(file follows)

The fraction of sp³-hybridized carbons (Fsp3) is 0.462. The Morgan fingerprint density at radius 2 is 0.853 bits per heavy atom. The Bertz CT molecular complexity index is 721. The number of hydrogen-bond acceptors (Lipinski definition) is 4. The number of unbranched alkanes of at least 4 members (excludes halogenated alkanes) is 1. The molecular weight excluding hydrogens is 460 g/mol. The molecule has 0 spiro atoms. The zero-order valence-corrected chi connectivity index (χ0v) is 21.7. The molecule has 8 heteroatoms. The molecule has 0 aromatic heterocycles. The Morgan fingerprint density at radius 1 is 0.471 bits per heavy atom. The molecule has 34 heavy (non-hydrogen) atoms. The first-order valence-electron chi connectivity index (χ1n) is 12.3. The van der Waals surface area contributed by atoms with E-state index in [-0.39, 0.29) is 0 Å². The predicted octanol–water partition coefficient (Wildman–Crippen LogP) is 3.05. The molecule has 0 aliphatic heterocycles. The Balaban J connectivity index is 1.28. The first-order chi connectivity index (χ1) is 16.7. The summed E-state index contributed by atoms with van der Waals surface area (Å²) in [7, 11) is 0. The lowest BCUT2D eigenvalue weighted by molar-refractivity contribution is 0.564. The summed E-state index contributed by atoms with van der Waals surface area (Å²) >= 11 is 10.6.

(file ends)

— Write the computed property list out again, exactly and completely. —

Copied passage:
The fraction of sp³-hybridized carbons (Fsp3) is 0.462. The Morgan fingerprint density at radius 2 is 0.853 bits per heavy atom. The Bertz CT molecular complexity index is 721. The number of hydrogen-bond acceptors (Lipinski definition) is 4. The number of unbranched alkanes of at least 4 members (excludes halogenated alkanes) is 1. The molecular weight excluding hydrogens is 460 g/mol. The molecule has 0 spiro atoms. The zero-order valence-corrected chi connectivity index (χ0v) is 21.7. The molecule has 8 heteroatoms. The molecule has 0 aromatic heterocycles. The Morgan fingerprint density at radius 1 is 0.471 bits per heavy atom. The molecule has 34 heavy (non-hydrogen) atoms. The first-order valence-electron chi connectivity index (χ1n) is 12.3. The van der Waals surface area contributed by atoms with E-state index in [-0.39, 0.29) is 0 Å². The predicted octanol–water partition coefficient (Wildman–Crippen LogP) is 3.05. The molecule has 0 aliphatic heterocycles. The Balaban J connectivity index is 1.28. The first-order chi connectivity index (χ1) is 16.7. The summed E-state index contributed by atoms with van der Waals surface area (Å²) in [7, 11) is 0. The lowest BCUT2D eigenvalue weighted by molar-refractivity contribution is 0.564. The summed E-state index contributed by atoms with van der Waals surface area (Å²) >= 11 is 10.6.